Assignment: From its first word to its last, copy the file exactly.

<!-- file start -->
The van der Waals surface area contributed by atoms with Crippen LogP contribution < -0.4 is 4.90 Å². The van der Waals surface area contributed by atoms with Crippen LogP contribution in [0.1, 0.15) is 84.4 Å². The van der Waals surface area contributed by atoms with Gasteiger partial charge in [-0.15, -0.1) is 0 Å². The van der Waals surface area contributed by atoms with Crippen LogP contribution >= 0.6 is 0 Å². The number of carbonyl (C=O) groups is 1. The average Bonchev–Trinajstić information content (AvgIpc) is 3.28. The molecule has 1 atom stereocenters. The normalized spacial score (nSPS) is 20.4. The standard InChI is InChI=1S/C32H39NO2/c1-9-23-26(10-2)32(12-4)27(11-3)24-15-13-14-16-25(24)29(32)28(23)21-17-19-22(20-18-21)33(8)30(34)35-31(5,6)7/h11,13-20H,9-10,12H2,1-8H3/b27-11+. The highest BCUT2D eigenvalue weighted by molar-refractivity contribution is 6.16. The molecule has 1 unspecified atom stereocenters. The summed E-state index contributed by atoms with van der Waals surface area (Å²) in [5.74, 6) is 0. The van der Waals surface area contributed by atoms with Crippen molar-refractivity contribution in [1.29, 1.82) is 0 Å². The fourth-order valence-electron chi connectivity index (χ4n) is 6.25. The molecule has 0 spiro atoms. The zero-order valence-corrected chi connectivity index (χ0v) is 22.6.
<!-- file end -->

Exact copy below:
The van der Waals surface area contributed by atoms with Crippen LogP contribution < -0.4 is 4.90 Å². The van der Waals surface area contributed by atoms with Crippen LogP contribution in [0.1, 0.15) is 84.4 Å². The van der Waals surface area contributed by atoms with Gasteiger partial charge in [-0.15, -0.1) is 0 Å². The van der Waals surface area contributed by atoms with Crippen LogP contribution >= 0.6 is 0 Å². The number of carbonyl (C=O) groups is 1. The average Bonchev–Trinajstić information content (AvgIpc) is 3.28. The molecule has 1 atom stereocenters. The normalized spacial score (nSPS) is 20.4. The standard InChI is InChI=1S/C32H39NO2/c1-9-23-26(10-2)32(12-4)27(11-3)24-15-13-14-16-25(24)29(32)28(23)21-17-19-22(20-18-21)33(8)30(34)35-31(5,6)7/h11,13-20H,9-10,12H2,1-8H3/b27-11+. The highest BCUT2D eigenvalue weighted by molar-refractivity contribution is 6.16. The molecule has 1 unspecified atom stereocenters. The summed E-state index contributed by atoms with van der Waals surface area (Å²) in [5.74, 6) is 0. The van der Waals surface area contributed by atoms with Crippen molar-refractivity contribution in [1.29, 1.82) is 0 Å². The fourth-order valence-electron chi connectivity index (χ4n) is 6.25. The molecule has 0 spiro atoms. The zero-order valence-corrected chi connectivity index (χ0v) is 22.6.